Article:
Published January 30, 2020 | Animal Knowledge, Animals

Porcupines may be cute, but you can tell from the spiky quills on their backs and sides that they are not to be disturbed. Otherwise some of their quills might be stuck onto you! Here are surprising facts about our favorite pointy porcupines that you may not know before.

 

porcupine-facts

 

What’s with the name?

Porcupines have been called many names by different people throughout history, as this creature is as fascinating as it looks. The word ‘porcupine’ evolves from Old French words porc + espin to mean ‘pig with thorns’.

Porcupines are not related to pigs and boar. But as the words get carried over into modern English, the name got stuck. The scientific name for the North American porcupine, Erethizon dorsatum, isn’t forgiving either. It literally means “the one with an irritating back!”

A rodent with 30,000 quills

Porcupines are more closely related to beavers, capybara, and other large rodents in the world. There is also not one species of porcupines, but dozens of them, living in many different parts in the world. They all have one similarity: sharp quills on their body as a way to defend themselves from predators.

An average porcupine has around 30,000 quills at a time. When relaxed, the quills lie flat on their furry back. But when threatened, the quills quickly stick up.

If this doesn’t intimidate predators to find food elsewhere, porcupines can turn their spiny back on the predator to protect its vulnerable head and belly. When a quill is removed, a new one can replace it.

When the sharp tip of a quill punctures the flesh of the predator, the quill comes loose easily from the porcupine’s body. But it won’t come off easily if the predator tries to remove it from itself.

On the tip of each quill, overlapping scales form hundreds of microscopic hooks that can grapple onto the inside of the predator’s wound. How painful it is to remove it!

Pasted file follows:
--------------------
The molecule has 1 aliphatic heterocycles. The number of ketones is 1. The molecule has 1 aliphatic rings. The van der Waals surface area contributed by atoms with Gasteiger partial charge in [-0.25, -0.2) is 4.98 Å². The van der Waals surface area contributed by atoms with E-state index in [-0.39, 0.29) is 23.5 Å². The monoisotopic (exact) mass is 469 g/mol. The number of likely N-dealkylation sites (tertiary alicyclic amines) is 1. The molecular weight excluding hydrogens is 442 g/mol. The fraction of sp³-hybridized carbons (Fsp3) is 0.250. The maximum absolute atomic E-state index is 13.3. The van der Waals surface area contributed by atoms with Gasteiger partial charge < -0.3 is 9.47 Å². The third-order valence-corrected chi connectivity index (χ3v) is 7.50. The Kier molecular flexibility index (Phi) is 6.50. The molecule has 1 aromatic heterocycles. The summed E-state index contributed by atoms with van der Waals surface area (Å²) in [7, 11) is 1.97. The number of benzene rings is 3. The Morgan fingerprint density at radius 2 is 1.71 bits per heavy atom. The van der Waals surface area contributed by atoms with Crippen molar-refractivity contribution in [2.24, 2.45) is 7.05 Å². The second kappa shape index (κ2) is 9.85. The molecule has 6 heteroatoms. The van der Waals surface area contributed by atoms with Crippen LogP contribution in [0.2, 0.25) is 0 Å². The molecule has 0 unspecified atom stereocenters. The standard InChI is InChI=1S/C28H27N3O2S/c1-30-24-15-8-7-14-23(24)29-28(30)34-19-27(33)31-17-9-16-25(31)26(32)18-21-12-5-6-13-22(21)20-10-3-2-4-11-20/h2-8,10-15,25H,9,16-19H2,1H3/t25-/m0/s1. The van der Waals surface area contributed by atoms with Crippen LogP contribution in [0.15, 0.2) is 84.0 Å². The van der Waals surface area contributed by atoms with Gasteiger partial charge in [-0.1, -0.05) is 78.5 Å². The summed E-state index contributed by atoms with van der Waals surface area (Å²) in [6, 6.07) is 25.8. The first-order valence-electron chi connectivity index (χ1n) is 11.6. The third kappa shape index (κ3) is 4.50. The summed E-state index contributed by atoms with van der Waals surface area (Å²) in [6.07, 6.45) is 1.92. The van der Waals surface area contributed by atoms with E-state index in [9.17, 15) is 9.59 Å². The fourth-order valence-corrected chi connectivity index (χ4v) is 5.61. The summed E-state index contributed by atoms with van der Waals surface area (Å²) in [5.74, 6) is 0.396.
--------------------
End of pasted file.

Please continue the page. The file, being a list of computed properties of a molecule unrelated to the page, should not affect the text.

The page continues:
Family of porcupines

A group of porcupines is called a family. This usually consists of a mother and her baby porcupines, called porcupettes. It’s rare to find adult porcupines together as they are not social animals and they would only gather to mate. When a porcupette is born, they have soft quills that will harden to its fullest painful potential within a few days.

Researchers have observed how porcupines communicate with one another. They used grunts and high piched noises, to attract females, warn other males, or call their young.

They have strong stomachs

The diet of porcupines consists of woody material, such as bark, stem, and twigs. They also eat other parts of a plant, such as fruits, buds, seeds and nuts.

The digestive enzymes of porcupines are possibly more powerful than that of cows’. Woody materials, grass, tubers and roots are very difficult to digest.

To digest grass, even cows need four stomachs and chew multiple times before completely breaking the plant material down. As for porcupines? They only have one stomach and woody materials are considered a healthy meal for them!

Have you seen a porcupine in real life? Catch them in action on your Night Safari at Bali Safari Park! Learn about this amazing animal while on holiday in Bali.